2016 AIME II Problems/Problem 9

Revision as of 13:23, 20 June 2019 by Bigmath (talk | contribs) (Solution 1)


The sequences of positive integers $1,a_2, a_3,...$ and $1,b_2, b_3,...$ are an increasing arithmetic sequence and an increasing geometric sequence, respectively. Let $c_n=a_n+b_n$. There is an integer $k$ such that $c_{k-1}=100$ and $c_{k+1}=1000$. Find $c_k$.

Solution 1

Since all the terms of the sequences are integers, and 100 isn't very big, we should just try out the possibilities for $b_2$. When we get to $b_2=9$ and $a_2=91$, we have $a_4=271$ and $b_4=729$, which works, therefore, the answer is $b_3+a_3=81+181=\boxed{262}$.

Solution 2

Using the same reasoning ($100$ isn't very big), we can guess which terms will work. The first case is $k=3$, so we assume the second and fourth terms of $c$ are $100$ and $1000$. We let $r$ be the common ratio of the geometric sequence and write the arithmetic relationships in terms of $r$.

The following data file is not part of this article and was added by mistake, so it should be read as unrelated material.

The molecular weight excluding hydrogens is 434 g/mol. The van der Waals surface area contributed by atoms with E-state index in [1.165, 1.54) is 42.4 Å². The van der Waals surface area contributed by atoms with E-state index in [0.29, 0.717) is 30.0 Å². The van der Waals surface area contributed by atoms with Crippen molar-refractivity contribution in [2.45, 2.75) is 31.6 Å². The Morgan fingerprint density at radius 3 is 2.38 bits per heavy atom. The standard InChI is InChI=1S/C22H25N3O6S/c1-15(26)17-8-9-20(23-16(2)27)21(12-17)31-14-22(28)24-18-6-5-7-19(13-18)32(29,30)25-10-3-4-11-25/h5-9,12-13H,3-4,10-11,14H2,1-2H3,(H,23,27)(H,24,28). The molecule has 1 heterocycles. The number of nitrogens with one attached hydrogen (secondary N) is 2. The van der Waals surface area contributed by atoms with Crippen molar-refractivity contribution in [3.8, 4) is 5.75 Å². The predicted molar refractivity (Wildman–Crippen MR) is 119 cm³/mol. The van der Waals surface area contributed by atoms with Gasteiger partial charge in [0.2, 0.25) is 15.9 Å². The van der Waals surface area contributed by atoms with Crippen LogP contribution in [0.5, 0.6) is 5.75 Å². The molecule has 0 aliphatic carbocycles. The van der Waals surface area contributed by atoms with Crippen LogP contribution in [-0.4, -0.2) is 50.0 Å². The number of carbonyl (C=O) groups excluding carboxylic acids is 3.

The common difference is $100-r - 1$, and so we can equate: $2(99-r)+100-r=1000-r^3$. Moving all the terms to one side and the constants to the other yields

$r^3-3r = 702$, or $r(r^2-3) = 702$. Simply listing out the factors of $702$ shows that the only factor $3$ less than a square that works is $78$. Thus $r=9$ and we solve from there to get $\boxed{262}$.

Solution by rocketscience

See also

2016 AIME II (ProblemsAnswer KeyResources)
Preceded by
Problem 8
Followed by
Problem 10
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All AIME Problems and Solutions
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